2012 Spelling Bee: San Diego's Snigdha Nandipati Wins a "Miracle"
In the 85th Scripps National Spelling Bee, the words were as diabolical as ever, but Snigdha Nandipati of San Diego, California took it all in stride. When it came time to spell the final word, guetapens, a French-derived word for "an ambush, snare, or trap," she wasn't snared by its strangeness and calmly spelled it correctly.
After the confetti fell, she excitedly said the victory was a "miracle." But perhaps it wasn't so miraculous after all: she acknowledged she had seen the winning word, and all the others she had to spell, in her training for the Bee. All that hard work paid off marvelously.
When the semifinals started on Thursday morning, the 50 semifinalists included some familiar faces to Bee watchers. There was Arvind Mahankali of Bayside, N.Y., who tied for third last year. And there was Nicholas Rushlow of Pickerington, Ohio, competing in his fifth and final year, who we got to know after we discovered he was using the Visual Thesaurus Spelling Bee in his training. The ESPN announcers dubbed Arvind the early frontrunner, but they said that Nicholas was the sentimental favorite, as he had achieved a kind of celebrity status among his fellow spellers. And there was Vanya Shivashankar of Olanthe, Kansas, whose sister Kavya won the 2009 Bee and who had aced the preliminaries. All were very strong contestants.
Spellers began to fall as the difficulty of the words increased. Rahul Malayappan of Danbury, Conn., like Nicholas a five-time competitor, went out in Round 5. And given all those fives, it was ironic that the word he missed was quinquennalia, meaning "public games celebrated in ancient Rome every five years." Rahul spelled it as quinquenalia, and it turned out that tricky doubled consonants would bring down several other spellers over the course of the day. For instance, Simola Nayak of Tucker, Ga. spelled rapparee "an Irish irregular soldier of the 17th century" with one p, and Vismaya Kharkar of Bountiful, Utah spelled pissaladière "an open-faced pastry topped with olives, onions, and anchovies" with one s (and two r's).
Vanya Shivashankar, meanwhile, was stymied by pejerrey, a Spanish-derived name of a fish from the South American coasts, spelling it as pejare. Often with these foreign words, it is extremely tricky to discern the orthographic rules that they follow. (All words in the Bee, no matter how foreign-sounding, appear in an unabridged English dictionary -- namely, Webster's Third New International.) Vanya is only a fifth grader, however, so she has three more chances to follow in her sister Kavya's footsteps.
Both Arvind and Nicholas sailed through to the prime-time finals, making the cut for the final nine. Others included Gifton Wright of Spanish Town, Jamaica, who showed the courteous sportsmanship that Jamaican spellers perennially display. But the words got even tougher, and finalists began falling by the wayside. Gifton was eventually stumped by ericeticolous meaning "inhabiting a heath." He started it with ero-, once again proving that the unstressed schwa sound can be a speller's downfall, as it can be spelled with just about any vowel. Similarly, Jordan Hoffman of Lee's Summit, Missouri misspelled canities, meaning "grayness or whiteness of the hair,' by replacing the a with an o, and Emma Ciereszynski of Dover, N.H. spelled the Italian ridotto "an arrangement or abridgment of musical composition" as redatto.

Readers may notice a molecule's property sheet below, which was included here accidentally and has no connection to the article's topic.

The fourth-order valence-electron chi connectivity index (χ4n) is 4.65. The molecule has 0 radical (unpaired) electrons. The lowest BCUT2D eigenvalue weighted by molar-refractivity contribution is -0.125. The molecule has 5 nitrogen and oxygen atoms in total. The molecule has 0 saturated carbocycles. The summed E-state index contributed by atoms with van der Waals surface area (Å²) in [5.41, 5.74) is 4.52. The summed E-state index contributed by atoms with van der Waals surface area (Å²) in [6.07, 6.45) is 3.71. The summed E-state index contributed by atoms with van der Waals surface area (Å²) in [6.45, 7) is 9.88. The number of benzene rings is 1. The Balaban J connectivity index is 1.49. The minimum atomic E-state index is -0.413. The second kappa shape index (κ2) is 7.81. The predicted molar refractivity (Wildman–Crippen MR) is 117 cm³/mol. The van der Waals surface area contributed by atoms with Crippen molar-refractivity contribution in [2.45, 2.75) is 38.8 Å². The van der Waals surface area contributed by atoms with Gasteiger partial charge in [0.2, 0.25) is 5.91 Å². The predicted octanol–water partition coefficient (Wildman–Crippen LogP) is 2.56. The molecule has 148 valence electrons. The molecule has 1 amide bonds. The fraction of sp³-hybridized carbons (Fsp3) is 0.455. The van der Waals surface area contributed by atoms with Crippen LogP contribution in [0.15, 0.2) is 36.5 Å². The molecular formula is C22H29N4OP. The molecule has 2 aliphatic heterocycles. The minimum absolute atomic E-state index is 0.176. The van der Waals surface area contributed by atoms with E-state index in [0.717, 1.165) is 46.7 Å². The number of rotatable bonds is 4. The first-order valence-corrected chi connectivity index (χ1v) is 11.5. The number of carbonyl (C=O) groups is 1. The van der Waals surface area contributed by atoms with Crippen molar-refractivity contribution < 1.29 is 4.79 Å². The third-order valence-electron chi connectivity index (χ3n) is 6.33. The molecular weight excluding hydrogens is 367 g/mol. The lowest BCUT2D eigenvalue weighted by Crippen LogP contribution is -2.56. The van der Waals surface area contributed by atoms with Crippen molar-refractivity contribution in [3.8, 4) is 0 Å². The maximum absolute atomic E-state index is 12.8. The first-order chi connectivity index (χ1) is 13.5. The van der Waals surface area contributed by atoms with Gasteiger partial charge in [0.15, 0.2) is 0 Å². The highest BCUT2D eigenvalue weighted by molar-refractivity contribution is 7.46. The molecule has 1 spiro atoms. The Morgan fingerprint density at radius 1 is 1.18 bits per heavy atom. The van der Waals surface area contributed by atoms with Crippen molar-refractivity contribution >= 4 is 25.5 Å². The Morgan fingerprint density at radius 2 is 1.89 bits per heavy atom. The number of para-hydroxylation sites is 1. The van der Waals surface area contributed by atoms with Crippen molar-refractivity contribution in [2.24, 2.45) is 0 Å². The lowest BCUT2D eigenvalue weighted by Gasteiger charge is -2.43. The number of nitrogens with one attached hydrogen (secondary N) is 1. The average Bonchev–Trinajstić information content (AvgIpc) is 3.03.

Nicholas was done in by what he called "the dreaded schwa" as well, spelling the Tamil-to-French-to-English word vetiver, a kind of aromatic grass, as vetover. Lena Greenberg of Philadelphia was tripped up by geistlich, a German musical term meaning "with deep feeling" by ending it with -leich. Nicholas, Lena, and Gifton ended up tied for fourth place, and three spellers remained: Arvind and Snigdha, along with Stuti Mishra of West Melbourne, Florida. Arvind and Stuti didn't have trouble with words with schwa, but they did fall victim to German-derived words beginning with schwa-, oddly enough. Arvind misspelled schwannoma "a tumor of the sheath of peripheral nerve" as schvanoma, and Stuti misspelled schwarmerei, a word for "excessive unbridled enthusiam or attachment," as schwermerei.
After Stuti's misstep, it was up to Snigdha to win it all with her final word, guetapens. If she hadn't, there was a good possibility that she and Stuti could have ended up in a tie after the 25 championship words that the two of them had to spell were exhausted. But it was not to be: Snigdha, whose name we learned means "flowing like honey" or "mellifluous," was crowned the winner. As the champion, she receives a $30,000 cash prize from Scripps, an engraved trophy, and more than $10,000 in other prizes and scholarships. A hearty congratulations to her and all the contestants! I had a great time tracking the Bee by posting updates to the Visual Thesaurus Twitter feed — thank you to all who followed. You can check out the Storify version of the Twitter play-by-play here.
If you'd like to see a list of some of the tough words from this year's semifinal and final rounds, we've put one together here. Or try the Visual Thesaurus Spelling Bee to see how well you stack up against the best spellers!
Ben Zimmer is language columnist for The Wall Street Journal and former language columnist for The Boston Globe and The New York Times Magazine. He has worked as editor for American dictionaries at Oxford University Press and as a consultant to the Oxford English Dictionary. In addition to his regular "Word Routes" column here, he contributes to the group weblog Language Log. He is also the chair of the New Words Committee of the American Dialect Society.Click here to read other articles by Ben Zimmer